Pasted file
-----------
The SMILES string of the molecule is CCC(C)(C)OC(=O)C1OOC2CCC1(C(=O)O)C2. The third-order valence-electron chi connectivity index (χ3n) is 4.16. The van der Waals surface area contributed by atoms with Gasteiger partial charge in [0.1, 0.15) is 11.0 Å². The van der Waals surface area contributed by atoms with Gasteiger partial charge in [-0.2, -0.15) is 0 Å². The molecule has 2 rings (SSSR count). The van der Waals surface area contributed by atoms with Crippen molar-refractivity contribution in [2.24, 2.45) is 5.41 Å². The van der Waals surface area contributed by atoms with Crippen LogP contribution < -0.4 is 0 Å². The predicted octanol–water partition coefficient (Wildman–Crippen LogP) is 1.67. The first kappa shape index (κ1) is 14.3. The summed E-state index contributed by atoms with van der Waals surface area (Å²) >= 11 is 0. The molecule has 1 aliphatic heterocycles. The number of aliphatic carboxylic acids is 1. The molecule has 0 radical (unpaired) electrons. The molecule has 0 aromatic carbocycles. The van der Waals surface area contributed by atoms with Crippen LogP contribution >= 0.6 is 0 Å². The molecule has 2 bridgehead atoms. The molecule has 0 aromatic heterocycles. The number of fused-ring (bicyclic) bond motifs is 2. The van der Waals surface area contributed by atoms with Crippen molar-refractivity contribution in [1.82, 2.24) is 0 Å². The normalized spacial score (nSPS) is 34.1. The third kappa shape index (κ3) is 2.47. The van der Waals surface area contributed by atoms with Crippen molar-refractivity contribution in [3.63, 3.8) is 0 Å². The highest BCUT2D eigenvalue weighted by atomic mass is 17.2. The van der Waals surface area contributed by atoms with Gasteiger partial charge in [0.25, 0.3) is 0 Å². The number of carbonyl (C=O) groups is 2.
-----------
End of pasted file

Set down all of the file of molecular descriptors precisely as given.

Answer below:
The SMILES string of the molecule is CCC(C)(C)OC(=O)C1OOC2CCC1(C(=O)O)C2. The third-order valence-electron chi connectivity index (χ3n) is 4.16. The van der Waals surface area contributed by atoms with Gasteiger partial charge in [0.1, 0.15) is 11.0 Å². The van der Waals surface area contributed by atoms with Gasteiger partial charge in [-0.2, -0.15) is 0 Å². The molecule has 2 rings (SSSR count). The van der Waals surface area contributed by atoms with Crippen molar-refractivity contribution in [2.24, 2.45) is 5.41 Å². The van der Waals surface area contributed by atoms with Crippen LogP contribution < -0.4 is 0 Å². The predicted octanol–water partition coefficient (Wildman–Crippen LogP) is 1.67. The first kappa shape index (κ1) is 14.3. The summed E-state index contributed by atoms with van der Waals surface area (Å²) >= 11 is 0. The molecule has 1 aliphatic heterocycles. The number of aliphatic carboxylic acids is 1. The molecule has 0 radical (unpaired) electrons. The molecule has 0 aromatic carbocycles. The van der Waals surface area contributed by atoms with Crippen LogP contribution >= 0.6 is 0 Å². The molecule has 2 bridgehead atoms. The molecule has 0 aromatic heterocycles. The number of fused-ring (bicyclic) bond motifs is 2. The van der Waals surface area contributed by atoms with Crippen molar-refractivity contribution in [1.82, 2.24) is 0 Å². The normalized spacial score (nSPS) is 34.1. The third kappa shape index (κ3) is 2.47. The van der Waals surface area contributed by atoms with Crippen molar-refractivity contribution in [3.63, 3.8) is 0 Å². The highest BCUT2D eigenvalue weighted by atomic mass is 17.2. The van der Waals surface area contributed by atoms with Gasteiger partial charge in [0.25, 0.3) is 0 Å². The number of carbonyl (C=O) groups is 2.